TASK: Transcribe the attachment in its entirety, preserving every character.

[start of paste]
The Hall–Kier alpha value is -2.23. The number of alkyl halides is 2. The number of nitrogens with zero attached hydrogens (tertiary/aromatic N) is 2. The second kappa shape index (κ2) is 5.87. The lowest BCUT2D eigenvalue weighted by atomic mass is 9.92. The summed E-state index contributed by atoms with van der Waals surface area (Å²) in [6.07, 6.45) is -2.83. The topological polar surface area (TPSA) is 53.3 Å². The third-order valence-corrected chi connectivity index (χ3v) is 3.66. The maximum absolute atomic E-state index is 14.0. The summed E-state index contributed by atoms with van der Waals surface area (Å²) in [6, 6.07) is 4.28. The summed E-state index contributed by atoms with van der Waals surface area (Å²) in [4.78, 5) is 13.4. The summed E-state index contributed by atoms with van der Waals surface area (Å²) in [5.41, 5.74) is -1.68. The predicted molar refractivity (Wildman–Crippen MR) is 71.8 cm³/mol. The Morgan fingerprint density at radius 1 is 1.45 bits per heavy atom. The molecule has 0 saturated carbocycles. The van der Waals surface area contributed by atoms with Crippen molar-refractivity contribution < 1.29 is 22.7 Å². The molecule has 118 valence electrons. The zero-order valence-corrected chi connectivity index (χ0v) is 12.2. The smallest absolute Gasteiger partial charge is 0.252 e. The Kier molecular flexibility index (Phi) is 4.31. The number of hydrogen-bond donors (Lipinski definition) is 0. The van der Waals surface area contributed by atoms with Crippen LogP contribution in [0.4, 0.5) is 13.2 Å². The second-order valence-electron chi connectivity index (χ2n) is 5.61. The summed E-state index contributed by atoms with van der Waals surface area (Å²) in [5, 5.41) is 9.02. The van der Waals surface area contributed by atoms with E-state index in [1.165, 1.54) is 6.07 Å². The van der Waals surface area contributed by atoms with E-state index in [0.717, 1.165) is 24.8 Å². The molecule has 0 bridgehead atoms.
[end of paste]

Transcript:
The Hall–Kier alpha value is -2.23. The number of alkyl halides is 2. The number of nitrogens with zero attached hydrogens (tertiary/aromatic N) is 2. The second kappa shape index (κ2) is 5.87. The lowest BCUT2D eigenvalue weighted by atomic mass is 9.92. The summed E-state index contributed by atoms with van der Waals surface area (Å²) in [6.07, 6.45) is -2.83. The topological polar surface area (TPSA) is 53.3 Å². The third-order valence-corrected chi connectivity index (χ3v) is 3.66. The maximum absolute atomic E-state index is 14.0. The summed E-state index contributed by atoms with van der Waals surface area (Å²) in [6, 6.07) is 4.28. The summed E-state index contributed by atoms with van der Waals surface area (Å²) in [4.78, 5) is 13.4. The summed E-state index contributed by atoms with van der Waals surface area (Å²) in [5.41, 5.74) is -1.68. The predicted molar refractivity (Wildman–Crippen MR) is 71.8 cm³/mol. The Morgan fingerprint density at radius 1 is 1.45 bits per heavy atom. The molecule has 0 saturated carbocycles. The van der Waals surface area contributed by atoms with Crippen molar-refractivity contribution < 1.29 is 22.7 Å². The molecule has 118 valence electrons. The zero-order valence-corrected chi connectivity index (χ0v) is 12.2. The smallest absolute Gasteiger partial charge is 0.252 e. The Kier molecular flexibility index (Phi) is 4.31. The number of hydrogen-bond donors (Lipinski definition) is 0. The van der Waals surface area contributed by atoms with Crippen LogP contribution in [0.4, 0.5) is 13.2 Å². The second-order valence-electron chi connectivity index (χ2n) is 5.61. The summed E-state index contributed by atoms with van der Waals surface area (Å²) in [5, 5.41) is 9.02. The van der Waals surface area contributed by atoms with E-state index in [1.165, 1.54) is 6.07 Å². The van der Waals surface area contributed by atoms with E-state index in [0.717, 1.165) is 24.8 Å². The molecule has 0 bridgehead atoms.